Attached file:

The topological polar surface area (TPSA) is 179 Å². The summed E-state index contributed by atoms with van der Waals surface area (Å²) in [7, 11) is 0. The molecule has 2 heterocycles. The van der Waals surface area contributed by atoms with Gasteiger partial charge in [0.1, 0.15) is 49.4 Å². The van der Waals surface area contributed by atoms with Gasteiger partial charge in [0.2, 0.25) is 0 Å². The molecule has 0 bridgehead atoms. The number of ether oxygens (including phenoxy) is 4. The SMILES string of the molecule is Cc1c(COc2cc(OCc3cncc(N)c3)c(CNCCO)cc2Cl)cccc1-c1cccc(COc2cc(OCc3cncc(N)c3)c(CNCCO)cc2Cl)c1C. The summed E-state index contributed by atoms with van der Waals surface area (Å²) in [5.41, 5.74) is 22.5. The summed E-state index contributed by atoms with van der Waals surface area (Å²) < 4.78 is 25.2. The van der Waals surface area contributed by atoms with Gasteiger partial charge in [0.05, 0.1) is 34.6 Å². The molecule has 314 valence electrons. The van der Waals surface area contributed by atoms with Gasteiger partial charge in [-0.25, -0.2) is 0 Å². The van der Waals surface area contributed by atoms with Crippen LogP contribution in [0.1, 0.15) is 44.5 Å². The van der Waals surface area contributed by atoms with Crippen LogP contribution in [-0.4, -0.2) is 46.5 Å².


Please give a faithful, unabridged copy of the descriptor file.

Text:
The topological polar surface area (TPSA) is 179 Å². The summed E-state index contributed by atoms with van der Waals surface area (Å²) in [7, 11) is 0. The molecule has 2 heterocycles. The van der Waals surface area contributed by atoms with Gasteiger partial charge in [0.1, 0.15) is 49.4 Å². The van der Waals surface area contributed by atoms with Gasteiger partial charge in [0.2, 0.25) is 0 Å². The molecule has 0 bridgehead atoms. The number of ether oxygens (including phenoxy) is 4. The SMILES string of the molecule is Cc1c(COc2cc(OCc3cncc(N)c3)c(CNCCO)cc2Cl)cccc1-c1cccc(COc2cc(OCc3cncc(N)c3)c(CNCCO)cc2Cl)c1C. The summed E-state index contributed by atoms with van der Waals surface area (Å²) in [5.41, 5.74) is 22.5. The summed E-state index contributed by atoms with van der Waals surface area (Å²) < 4.78 is 25.2. The van der Waals surface area contributed by atoms with Gasteiger partial charge in [0.05, 0.1) is 34.6 Å². The molecule has 314 valence electrons. The van der Waals surface area contributed by atoms with Gasteiger partial charge in [-0.25, -0.2) is 0 Å². The van der Waals surface area contributed by atoms with Crippen LogP contribution in [0.1, 0.15) is 44.5 Å². The van der Waals surface area contributed by atoms with Crippen LogP contribution in [-0.4, -0.2) is 46.5 Å².